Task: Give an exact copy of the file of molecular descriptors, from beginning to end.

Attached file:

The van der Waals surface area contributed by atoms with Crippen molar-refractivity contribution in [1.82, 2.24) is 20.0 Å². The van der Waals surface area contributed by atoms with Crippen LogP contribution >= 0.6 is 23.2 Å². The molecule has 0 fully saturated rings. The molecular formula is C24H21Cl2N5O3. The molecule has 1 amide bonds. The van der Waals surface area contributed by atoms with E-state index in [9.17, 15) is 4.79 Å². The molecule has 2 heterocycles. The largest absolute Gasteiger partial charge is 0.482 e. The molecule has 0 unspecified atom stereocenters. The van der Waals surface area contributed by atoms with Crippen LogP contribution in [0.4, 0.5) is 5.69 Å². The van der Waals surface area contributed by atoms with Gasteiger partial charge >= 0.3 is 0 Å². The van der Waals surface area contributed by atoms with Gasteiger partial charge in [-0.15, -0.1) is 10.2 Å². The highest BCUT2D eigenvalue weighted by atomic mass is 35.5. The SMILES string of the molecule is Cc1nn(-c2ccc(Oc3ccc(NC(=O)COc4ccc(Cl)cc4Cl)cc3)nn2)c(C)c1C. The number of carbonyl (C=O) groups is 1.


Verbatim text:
The van der Waals surface area contributed by atoms with Crippen molar-refractivity contribution in [1.82, 2.24) is 20.0 Å². The van der Waals surface area contributed by atoms with Crippen LogP contribution >= 0.6 is 23.2 Å². The molecule has 0 fully saturated rings. The molecular formula is C24H21Cl2N5O3. The molecule has 1 amide bonds. The van der Waals surface area contributed by atoms with E-state index in [9.17, 15) is 4.79 Å². The molecule has 2 heterocycles. The largest absolute Gasteiger partial charge is 0.482 e. The molecule has 0 unspecified atom stereocenters. The van der Waals surface area contributed by atoms with Crippen LogP contribution in [0.4, 0.5) is 5.69 Å². The van der Waals surface area contributed by atoms with Gasteiger partial charge >= 0.3 is 0 Å². The van der Waals surface area contributed by atoms with Gasteiger partial charge in [-0.15, -0.1) is 10.2 Å². The highest BCUT2D eigenvalue weighted by atomic mass is 35.5. The SMILES string of the molecule is Cc1nn(-c2ccc(Oc3ccc(NC(=O)COc4ccc(Cl)cc4Cl)cc3)nn2)c(C)c1C. The number of carbonyl (C=O) groups is 1.